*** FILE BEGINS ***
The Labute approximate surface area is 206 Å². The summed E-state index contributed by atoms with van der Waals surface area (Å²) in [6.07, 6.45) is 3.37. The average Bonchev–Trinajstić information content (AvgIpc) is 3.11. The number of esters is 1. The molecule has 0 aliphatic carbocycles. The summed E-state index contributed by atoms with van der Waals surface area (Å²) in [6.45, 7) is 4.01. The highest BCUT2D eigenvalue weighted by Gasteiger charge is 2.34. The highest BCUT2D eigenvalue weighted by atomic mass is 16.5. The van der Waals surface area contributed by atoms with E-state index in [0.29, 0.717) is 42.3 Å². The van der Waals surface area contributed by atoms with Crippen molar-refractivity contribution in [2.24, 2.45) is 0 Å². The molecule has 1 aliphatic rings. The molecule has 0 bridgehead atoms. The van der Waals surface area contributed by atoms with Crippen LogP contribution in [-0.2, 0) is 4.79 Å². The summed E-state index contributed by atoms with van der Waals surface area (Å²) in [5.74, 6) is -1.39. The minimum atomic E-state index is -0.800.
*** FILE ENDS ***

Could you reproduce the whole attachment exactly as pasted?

The Labute approximate surface area is 206 Å². The summed E-state index contributed by atoms with van der Waals surface area (Å²) in [6.07, 6.45) is 3.37. The average Bonchev–Trinajstić information content (AvgIpc) is 3.11. The number of esters is 1. The molecule has 0 aliphatic carbocycles. The summed E-state index contributed by atoms with van der Waals surface area (Å²) in [6.45, 7) is 4.01. The highest BCUT2D eigenvalue weighted by Gasteiger charge is 2.34. The highest BCUT2D eigenvalue weighted by atomic mass is 16.5. The van der Waals surface area contributed by atoms with E-state index in [0.29, 0.717) is 42.3 Å². The van der Waals surface area contributed by atoms with Crippen molar-refractivity contribution in [2.24, 2.45) is 0 Å². The molecule has 1 aliphatic rings. The molecule has 0 bridgehead atoms. The van der Waals surface area contributed by atoms with Crippen LogP contribution in [-0.2, 0) is 4.79 Å². The summed E-state index contributed by atoms with van der Waals surface area (Å²) in [5.74, 6) is -1.39. The minimum atomic E-state index is -0.800.